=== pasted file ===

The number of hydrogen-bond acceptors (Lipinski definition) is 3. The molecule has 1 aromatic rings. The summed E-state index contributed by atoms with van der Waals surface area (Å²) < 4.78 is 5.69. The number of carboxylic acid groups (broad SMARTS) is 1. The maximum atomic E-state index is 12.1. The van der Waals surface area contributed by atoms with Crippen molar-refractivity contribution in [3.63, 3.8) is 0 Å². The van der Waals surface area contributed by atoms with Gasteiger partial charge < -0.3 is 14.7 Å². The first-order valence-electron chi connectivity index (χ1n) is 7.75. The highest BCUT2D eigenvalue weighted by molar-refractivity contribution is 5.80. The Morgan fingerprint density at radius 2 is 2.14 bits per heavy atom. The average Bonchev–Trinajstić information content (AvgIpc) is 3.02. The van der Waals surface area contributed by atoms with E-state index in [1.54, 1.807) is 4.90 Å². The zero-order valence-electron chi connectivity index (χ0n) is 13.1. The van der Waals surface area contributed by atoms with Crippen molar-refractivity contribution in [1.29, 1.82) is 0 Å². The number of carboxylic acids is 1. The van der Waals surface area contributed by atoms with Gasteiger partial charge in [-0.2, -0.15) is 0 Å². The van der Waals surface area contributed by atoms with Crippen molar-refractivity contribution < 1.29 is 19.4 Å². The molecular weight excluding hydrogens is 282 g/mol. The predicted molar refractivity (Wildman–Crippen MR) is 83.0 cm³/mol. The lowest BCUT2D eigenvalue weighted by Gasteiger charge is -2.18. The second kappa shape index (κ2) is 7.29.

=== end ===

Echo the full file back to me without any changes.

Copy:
The number of hydrogen-bond acceptors (Lipinski definition) is 3. The molecule has 1 aromatic rings. The summed E-state index contributed by atoms with van der Waals surface area (Å²) < 4.78 is 5.69. The number of carboxylic acid groups (broad SMARTS) is 1. The maximum atomic E-state index is 12.1. The van der Waals surface area contributed by atoms with Crippen molar-refractivity contribution in [3.63, 3.8) is 0 Å². The van der Waals surface area contributed by atoms with Gasteiger partial charge < -0.3 is 14.7 Å². The first-order valence-electron chi connectivity index (χ1n) is 7.75. The highest BCUT2D eigenvalue weighted by molar-refractivity contribution is 5.80. The Morgan fingerprint density at radius 2 is 2.14 bits per heavy atom. The average Bonchev–Trinajstić information content (AvgIpc) is 3.02. The van der Waals surface area contributed by atoms with E-state index in [1.54, 1.807) is 4.90 Å². The zero-order valence-electron chi connectivity index (χ0n) is 13.1. The van der Waals surface area contributed by atoms with Crippen molar-refractivity contribution in [1.29, 1.82) is 0 Å². The number of carboxylic acids is 1. The van der Waals surface area contributed by atoms with Gasteiger partial charge in [-0.2, -0.15) is 0 Å². The van der Waals surface area contributed by atoms with Crippen molar-refractivity contribution < 1.29 is 19.4 Å². The molecular weight excluding hydrogens is 282 g/mol. The predicted molar refractivity (Wildman–Crippen MR) is 83.0 cm³/mol. The lowest BCUT2D eigenvalue weighted by Gasteiger charge is -2.18. The second kappa shape index (κ2) is 7.29.